March 22, 2016  by Theron K. Cal  Managing Editor, RBRN

BRUSSELS-For NBC NEWS it was a no brainer, they wanted Hillary Clinton on the phone. You can read the latest on the Belgium attacks below. I want to comment on the former Secretary of State who was up early on the West Coast in preparation for primaries in Arizona, Utah and Idaho. Clinton spoke to Today Show Anchors Matt Lauer and Savanna Gunthrie by phone.

The Democratic front runner called for solidarity with the Nations of Europe and offered as President-she would continue to work with all of Europe to better track movements of potential threats urging the European Union to rethink its open borders policies insisting they are. Clinton said Americans have a right to be fearful of such an attack happening here.

In a swipe at Republican front runner-business man Donald J. Trump- the former first lady called for calm and a renewed commitment of the United States to respect the Constitutional rights of all its citizens in rejecting calls to restrict immigration.

The dream of a free[and open] Europe was a key piece of the European Union after the tragedy of WWII and should not be abandoned.” ~Hillary R. Clinton

Clinton emphasized the need to continue to affirm our solidarity with our European allies both individually and through NATO. “Europe is dealing with many Syrian as well as Indian and Asian refugees.” She said.

Read the full story below.

(Brussels) More than 30 people are believed to have been killed and dozens injured in attacks at Brussels international airport and a city metro station.

Twin blasts hit Zaventem airport at about 07:00 GMT, with 11 people reported killed.

Another explosion struck Maelbeek metro station near EU headquarters an hour later, leaving about 20 people dead.

Brussels police have issued a wanted notice for a man seen pushing a luggage trolley through the airport.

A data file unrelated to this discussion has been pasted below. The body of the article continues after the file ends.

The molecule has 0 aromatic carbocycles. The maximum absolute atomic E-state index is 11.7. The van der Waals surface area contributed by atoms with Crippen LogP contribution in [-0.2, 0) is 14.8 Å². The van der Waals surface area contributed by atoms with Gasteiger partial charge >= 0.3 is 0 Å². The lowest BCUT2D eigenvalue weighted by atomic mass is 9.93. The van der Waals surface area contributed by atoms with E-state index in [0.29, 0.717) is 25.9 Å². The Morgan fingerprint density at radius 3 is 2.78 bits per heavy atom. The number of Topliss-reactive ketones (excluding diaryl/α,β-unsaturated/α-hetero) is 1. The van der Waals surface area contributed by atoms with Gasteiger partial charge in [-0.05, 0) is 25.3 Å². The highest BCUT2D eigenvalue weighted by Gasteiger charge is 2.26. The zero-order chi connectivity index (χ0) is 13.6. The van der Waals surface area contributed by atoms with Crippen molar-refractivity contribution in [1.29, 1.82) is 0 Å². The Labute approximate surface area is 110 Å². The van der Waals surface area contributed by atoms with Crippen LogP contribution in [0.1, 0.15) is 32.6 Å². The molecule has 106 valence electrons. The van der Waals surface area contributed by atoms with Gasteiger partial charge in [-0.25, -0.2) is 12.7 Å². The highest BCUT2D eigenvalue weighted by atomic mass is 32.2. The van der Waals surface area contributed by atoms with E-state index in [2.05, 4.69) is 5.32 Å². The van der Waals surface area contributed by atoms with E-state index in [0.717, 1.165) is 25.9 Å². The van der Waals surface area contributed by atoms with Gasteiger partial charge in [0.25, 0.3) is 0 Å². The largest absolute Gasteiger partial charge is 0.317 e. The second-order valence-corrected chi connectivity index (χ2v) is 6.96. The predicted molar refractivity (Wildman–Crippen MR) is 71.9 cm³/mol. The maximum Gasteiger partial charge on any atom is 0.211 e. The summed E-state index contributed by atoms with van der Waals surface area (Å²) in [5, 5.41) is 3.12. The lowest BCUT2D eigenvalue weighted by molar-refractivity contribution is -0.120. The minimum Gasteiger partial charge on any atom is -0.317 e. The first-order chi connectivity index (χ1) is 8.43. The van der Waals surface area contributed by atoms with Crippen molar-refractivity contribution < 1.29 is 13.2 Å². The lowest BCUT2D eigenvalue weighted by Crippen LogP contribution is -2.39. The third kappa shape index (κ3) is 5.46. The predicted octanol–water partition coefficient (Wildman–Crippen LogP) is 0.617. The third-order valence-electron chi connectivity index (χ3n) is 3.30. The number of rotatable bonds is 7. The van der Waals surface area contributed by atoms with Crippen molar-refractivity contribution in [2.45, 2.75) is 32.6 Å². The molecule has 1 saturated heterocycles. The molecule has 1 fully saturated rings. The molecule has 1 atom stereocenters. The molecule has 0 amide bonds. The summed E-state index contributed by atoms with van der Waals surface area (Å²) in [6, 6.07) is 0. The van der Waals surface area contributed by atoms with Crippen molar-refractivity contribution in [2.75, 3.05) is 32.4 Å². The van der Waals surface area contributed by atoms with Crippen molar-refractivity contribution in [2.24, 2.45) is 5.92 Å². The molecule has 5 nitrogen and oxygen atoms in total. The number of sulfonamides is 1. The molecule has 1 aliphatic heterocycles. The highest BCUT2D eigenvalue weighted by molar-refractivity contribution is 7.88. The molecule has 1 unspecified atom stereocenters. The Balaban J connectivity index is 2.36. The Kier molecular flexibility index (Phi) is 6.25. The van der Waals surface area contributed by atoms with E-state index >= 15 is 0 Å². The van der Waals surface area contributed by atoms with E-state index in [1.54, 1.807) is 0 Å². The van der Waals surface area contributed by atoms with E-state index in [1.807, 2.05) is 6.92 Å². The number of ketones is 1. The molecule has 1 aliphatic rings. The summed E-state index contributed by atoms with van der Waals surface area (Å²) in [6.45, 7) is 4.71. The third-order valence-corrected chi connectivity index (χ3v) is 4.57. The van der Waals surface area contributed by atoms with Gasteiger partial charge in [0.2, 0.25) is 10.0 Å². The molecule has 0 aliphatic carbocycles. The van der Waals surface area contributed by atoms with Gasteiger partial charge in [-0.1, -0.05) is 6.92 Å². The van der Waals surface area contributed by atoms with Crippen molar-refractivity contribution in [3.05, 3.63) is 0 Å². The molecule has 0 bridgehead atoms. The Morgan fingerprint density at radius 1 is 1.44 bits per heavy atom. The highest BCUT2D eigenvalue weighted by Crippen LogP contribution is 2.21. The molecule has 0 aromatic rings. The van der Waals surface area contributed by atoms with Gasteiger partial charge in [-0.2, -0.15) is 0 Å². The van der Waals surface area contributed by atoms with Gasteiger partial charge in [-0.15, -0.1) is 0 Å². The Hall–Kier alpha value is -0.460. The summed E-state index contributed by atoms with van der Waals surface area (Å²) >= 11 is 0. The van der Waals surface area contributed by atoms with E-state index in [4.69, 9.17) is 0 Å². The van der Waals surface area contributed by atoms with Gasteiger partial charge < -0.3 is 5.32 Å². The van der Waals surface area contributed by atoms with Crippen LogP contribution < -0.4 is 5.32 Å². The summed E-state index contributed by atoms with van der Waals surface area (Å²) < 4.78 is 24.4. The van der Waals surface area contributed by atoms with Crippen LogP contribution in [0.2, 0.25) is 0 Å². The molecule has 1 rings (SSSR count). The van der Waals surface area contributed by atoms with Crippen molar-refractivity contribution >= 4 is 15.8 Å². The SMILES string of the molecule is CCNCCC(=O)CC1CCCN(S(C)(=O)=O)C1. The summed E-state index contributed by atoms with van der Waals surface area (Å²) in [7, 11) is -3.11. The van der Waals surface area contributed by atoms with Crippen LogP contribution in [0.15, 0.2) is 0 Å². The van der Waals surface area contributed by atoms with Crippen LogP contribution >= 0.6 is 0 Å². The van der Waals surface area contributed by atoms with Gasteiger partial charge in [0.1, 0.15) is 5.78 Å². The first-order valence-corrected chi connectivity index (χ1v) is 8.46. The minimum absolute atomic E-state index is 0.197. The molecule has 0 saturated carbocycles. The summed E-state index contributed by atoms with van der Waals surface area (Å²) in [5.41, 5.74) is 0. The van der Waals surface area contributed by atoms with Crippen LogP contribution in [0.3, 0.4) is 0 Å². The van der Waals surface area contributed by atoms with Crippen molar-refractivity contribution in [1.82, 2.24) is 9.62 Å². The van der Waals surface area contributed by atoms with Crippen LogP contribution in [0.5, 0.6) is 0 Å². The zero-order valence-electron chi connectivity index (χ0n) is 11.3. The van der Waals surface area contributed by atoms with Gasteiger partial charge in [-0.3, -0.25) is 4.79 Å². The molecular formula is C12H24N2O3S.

He was pictured in CCTV footage with two other suspects who are believed to have died in the blasts.

The Death toll is at 34 but likely to rise, its uncertain whether or not there are or were more planned attacks.

The Islamic State (IS) group said it was behind the attacks in a statement issued on the IS-linked Amaq agency.

Belgium has raised its terrorism alert to its highest level. Three days of national mourning have been declared.

Prime Minister Charles Michel called the latest attacks “blind, violent and cowardly”, adding: “This is a day of tragedy, a black day… I would like to call on everyone to show calmness and solidarity”.

‘The worst thing I’ve seen’

Two blasts tore through the departures area of Zaventem airport shortly after 08:00 local time (07:00 GMT).

A suicide bomber was “probably” involved, the Belgian prosecutor said.

The world knows who the serious Candidate is.

The world knows who the serious Candidate is.


Eleven people were killed and 81 wounded in the blasts, Belgian Health Minister Maggie de Block said.

More about the attacks

Live: The latest updates

What we know so far

Why was Brussels attacked?

Crisis information

Some witnesses reported hearing shots fired and shouts in Arabic before the two explosions.

Others said that people fled the first blast, only to get caught in the second.

A third bomb failed to detonate and was destroyed by the security services.

A local firefighter, Pierre Meys, described seeing “war injuries”.

“I think this is the worst thing I’ve ever seen in my career,” he said.

Media captionDebris litters the floor of Brussels airport after two explosions hit the building
Media captionPeople left the Brussels metro following the blast

At the scene – By Gavin Lee, news correspondent

Media captionPeople fled Brussels airport after two explosions went off

“People were running over others that had fallen, I couldn’t breathe. I can’t believe I’m alive,” 15-year-old Antoine told me as he walked with his school friends in a line of hundreds being escorted on foot and by bus to a sports hall, now a makeshift reception centre.

Three hearses passed, heading towards the ruins of the airport departure hall. People sobbed at the sight of them.